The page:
LatticeBased ThresholdChangeability for Standard Shamir SecretSharing Schemes


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1 LatticeBased ThresholdChangeability for Standard Shamir SecretSharing Schemes Ron Steinfeld (Macquarie University, Australia) ( Joint work with: Huaxiong Wang (Macquarie University) ( Josef Pieprzyk (Macquarie University) ( 1
2 Overview (t,n)threshold Secret Sharing Schemes Classical Shamir Scheme ChangeableThreshold SecretSharing Schemes Drawbacks of previous solutions Our Approach: LatticeBased ThresholdChangeability for Classical Shamir Scheme Brief Review of Point Lattices Method for increasing the threshold from t to t > t Latticebased Decoding Algorithm & Correctness Analysis Latticebased InformationTheoretic Security Analysis 2
3 (t,n)threshold Secret Sharing Fundamental cryptographic scheme (Shamir, 1979) Informal Definition: A Dealer owning a secret s wishes to distribute knowledge of s among a group of n shareholders such that two conditions hold: Correctness: Any subset of t shareholders can together recover s Security: Any subset of less than t shareholders cannot recover s Many applications in information security especially for achieving robustness of distributed security systems: Consider an access control system with n servers System is called trobust if security is maintained even against attackers who succeed in breaking into up to t1 servers Can be achieved by distributing the access control secret among the n servers using a (t,n)threshold secret sharing scheme. 3
4 (t,n)threshold SecretSharing Formal Definition (algorithms) 4
5 (t,n)threshold SecretSharing Classical Shamir Scheme (Shamir 79) 5
6 ChangeableThreshold SecretSharing Motivation: In applications, choice of the threshold parameter t is a compromise between two conflicting factors: Value of Protected System & Attacker Resources Pushing the threshold as high as possible User Convenience and Cost Pushing the threshold as low as possible Hence actual value of t will be an equilibrium value, which will change in time as the relative strength of the above conflicting factors change in time This motivates study of ChangeableThreshold SecretSharing schemes 6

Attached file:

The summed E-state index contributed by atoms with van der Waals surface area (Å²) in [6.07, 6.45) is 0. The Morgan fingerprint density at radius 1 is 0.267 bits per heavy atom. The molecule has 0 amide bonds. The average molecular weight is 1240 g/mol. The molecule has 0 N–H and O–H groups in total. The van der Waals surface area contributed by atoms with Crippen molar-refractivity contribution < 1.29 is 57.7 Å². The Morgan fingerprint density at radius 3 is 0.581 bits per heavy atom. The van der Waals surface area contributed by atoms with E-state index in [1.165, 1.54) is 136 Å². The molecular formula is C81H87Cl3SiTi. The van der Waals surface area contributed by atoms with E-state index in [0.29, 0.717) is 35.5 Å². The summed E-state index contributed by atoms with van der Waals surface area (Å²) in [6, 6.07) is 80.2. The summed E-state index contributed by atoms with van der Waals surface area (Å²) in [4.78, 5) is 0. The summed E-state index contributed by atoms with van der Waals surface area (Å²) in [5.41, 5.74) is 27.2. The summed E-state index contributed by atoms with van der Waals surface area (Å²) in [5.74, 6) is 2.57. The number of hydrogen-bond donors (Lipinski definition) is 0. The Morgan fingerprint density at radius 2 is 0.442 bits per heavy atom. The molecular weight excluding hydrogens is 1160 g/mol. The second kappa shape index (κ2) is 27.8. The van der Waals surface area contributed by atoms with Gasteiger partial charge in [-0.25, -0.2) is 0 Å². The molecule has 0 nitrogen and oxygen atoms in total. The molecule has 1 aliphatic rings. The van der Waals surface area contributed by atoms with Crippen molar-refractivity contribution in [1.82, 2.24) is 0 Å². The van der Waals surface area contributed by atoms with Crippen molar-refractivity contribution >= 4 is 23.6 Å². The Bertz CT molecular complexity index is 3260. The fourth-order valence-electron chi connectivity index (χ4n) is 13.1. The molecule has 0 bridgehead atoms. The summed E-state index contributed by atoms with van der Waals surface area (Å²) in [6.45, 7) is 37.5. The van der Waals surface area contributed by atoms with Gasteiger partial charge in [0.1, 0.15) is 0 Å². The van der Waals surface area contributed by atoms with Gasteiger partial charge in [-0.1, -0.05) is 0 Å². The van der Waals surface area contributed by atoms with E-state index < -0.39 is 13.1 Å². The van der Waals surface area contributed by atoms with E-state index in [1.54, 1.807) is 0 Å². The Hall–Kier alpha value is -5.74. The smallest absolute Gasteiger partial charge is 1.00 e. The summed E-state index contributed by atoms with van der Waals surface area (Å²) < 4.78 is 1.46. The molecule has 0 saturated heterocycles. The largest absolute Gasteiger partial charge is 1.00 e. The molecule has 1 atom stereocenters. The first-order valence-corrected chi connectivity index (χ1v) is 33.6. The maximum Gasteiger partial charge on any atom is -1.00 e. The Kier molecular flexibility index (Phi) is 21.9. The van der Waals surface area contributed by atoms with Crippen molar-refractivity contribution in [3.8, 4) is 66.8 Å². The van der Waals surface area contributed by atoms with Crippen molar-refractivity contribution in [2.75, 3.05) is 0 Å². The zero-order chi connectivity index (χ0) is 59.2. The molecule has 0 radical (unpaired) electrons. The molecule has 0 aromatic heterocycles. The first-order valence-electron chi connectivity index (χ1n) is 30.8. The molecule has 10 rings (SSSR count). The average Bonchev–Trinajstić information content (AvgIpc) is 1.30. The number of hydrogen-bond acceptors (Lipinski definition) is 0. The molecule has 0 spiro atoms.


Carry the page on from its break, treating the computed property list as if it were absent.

7 ChangeableThreshold SecretSharing Drawbacks of previous solutions are at least one of: Dealer Involvement after setup phase [eg. Blundo 93] Dealer broadcasts a message to all shareholders to allow them to update their shares from a (t,n) to a (t,n) scheme Implication: Dealer must communicate after setup! Initial (t,n)threshold scheme is nonstandard [eg. Martin 99] Simple example: Dealer gives each shareholder two shares of the secret, one for a (t,n) scheme, another for a (t,n) scheme Implication: Dealer must plan ahead! Shareholders privately communicate with each other [eg. Desmedt 97] E.g. Shareholders redestribute secret among themselves for a (t,n) scheme via secure computation protocol Implication: Shareholders must communicate! Our scheme does not have any of these drawbacks! Although we only achieve relaxed correctness/security 7
8 secret Dealer... ChangeableThreshold SecretSharing n shares +... noise +... n subshares Basic idea of our approach Subset of t subshares... LatticeBased Subshare Combiner secret To increase threshold from t to t > t, Each Shareholder adds a random `noise integer (of appropriate size) to his share, to obtain a subshare Subshares contain only partial information on original shares We expect that: Any t subshares are not sufficient to recover secret noise But t subshares (for some t > t depending on size of noise added) are sufficient to recover secret if we have an appropriate `errorcorrection algorithm (e.g if noise bitlength = ½ of share length, we expect that t ~ 2t subshares uniquely determine the secret) The new `subshare combiner algorithm is the error correction algorithm We construct this algorithm using lattice basis reduction! 8
9 Point Lattices (Brief Intro) Definition (Lattice): Given a basis of linearlyindependent vectors in vector space, we call the set of all integer linear combinations of these vectors a lattice of dimension A basis matrix of lattice is an matrix listing basis vectors in rows The determinant of lattice is where is any basis matrix for. Geometrically, is equal to the volume of any fundamental parallelpiped (f.p.) of. We use infinitynorm (max. abs. value of coordinates) to measure length of lattice vectors Define Minkowski Minima of lattice : = shortest infinitynorm over all nonzero vectors of = shortest infinitynorm bound over all linearlyindependent vectors of 9